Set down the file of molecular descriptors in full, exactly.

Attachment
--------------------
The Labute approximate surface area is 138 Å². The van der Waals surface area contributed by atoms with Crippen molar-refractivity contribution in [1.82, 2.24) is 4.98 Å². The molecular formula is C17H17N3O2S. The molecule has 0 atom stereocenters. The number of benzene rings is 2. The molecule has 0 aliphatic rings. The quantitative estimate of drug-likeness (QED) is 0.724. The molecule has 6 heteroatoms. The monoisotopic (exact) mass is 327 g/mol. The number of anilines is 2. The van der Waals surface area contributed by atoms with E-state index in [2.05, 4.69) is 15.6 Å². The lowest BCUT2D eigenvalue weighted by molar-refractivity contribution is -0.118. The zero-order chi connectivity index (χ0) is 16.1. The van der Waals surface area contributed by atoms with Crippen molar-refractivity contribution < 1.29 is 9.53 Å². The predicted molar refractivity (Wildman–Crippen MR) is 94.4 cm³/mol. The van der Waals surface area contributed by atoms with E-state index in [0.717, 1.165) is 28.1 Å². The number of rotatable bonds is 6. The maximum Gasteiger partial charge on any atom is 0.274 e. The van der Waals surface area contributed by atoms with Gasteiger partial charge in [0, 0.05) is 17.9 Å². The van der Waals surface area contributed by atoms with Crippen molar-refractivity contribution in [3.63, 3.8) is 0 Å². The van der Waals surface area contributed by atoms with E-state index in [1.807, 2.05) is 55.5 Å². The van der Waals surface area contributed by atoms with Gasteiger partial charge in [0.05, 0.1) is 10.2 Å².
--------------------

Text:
The Labute approximate surface area is 138 Å². The van der Waals surface area contributed by atoms with Crippen molar-refractivity contribution in [1.82, 2.24) is 4.98 Å². The molecular formula is C17H17N3O2S. The molecule has 0 atom stereocenters. The number of benzene rings is 2. The molecule has 0 aliphatic rings. The quantitative estimate of drug-likeness (QED) is 0.724. The molecule has 6 heteroatoms. The monoisotopic (exact) mass is 327 g/mol. The number of anilines is 2. The van der Waals surface area contributed by atoms with E-state index in [2.05, 4.69) is 15.6 Å². The lowest BCUT2D eigenvalue weighted by molar-refractivity contribution is -0.118. The zero-order chi connectivity index (χ0) is 16.1. The van der Waals surface area contributed by atoms with Crippen molar-refractivity contribution < 1.29 is 9.53 Å². The predicted molar refractivity (Wildman–Crippen MR) is 94.4 cm³/mol. The van der Waals surface area contributed by atoms with E-state index in [0.717, 1.165) is 28.1 Å². The number of rotatable bonds is 6. The maximum Gasteiger partial charge on any atom is 0.274 e. The van der Waals surface area contributed by atoms with Gasteiger partial charge in [0, 0.05) is 17.9 Å². The van der Waals surface area contributed by atoms with Crippen molar-refractivity contribution in [3.63, 3.8) is 0 Å². The van der Waals surface area contributed by atoms with E-state index in [1.807, 2.05) is 55.5 Å². The van der Waals surface area contributed by atoms with Gasteiger partial charge in [0.05, 0.1) is 10.2 Å².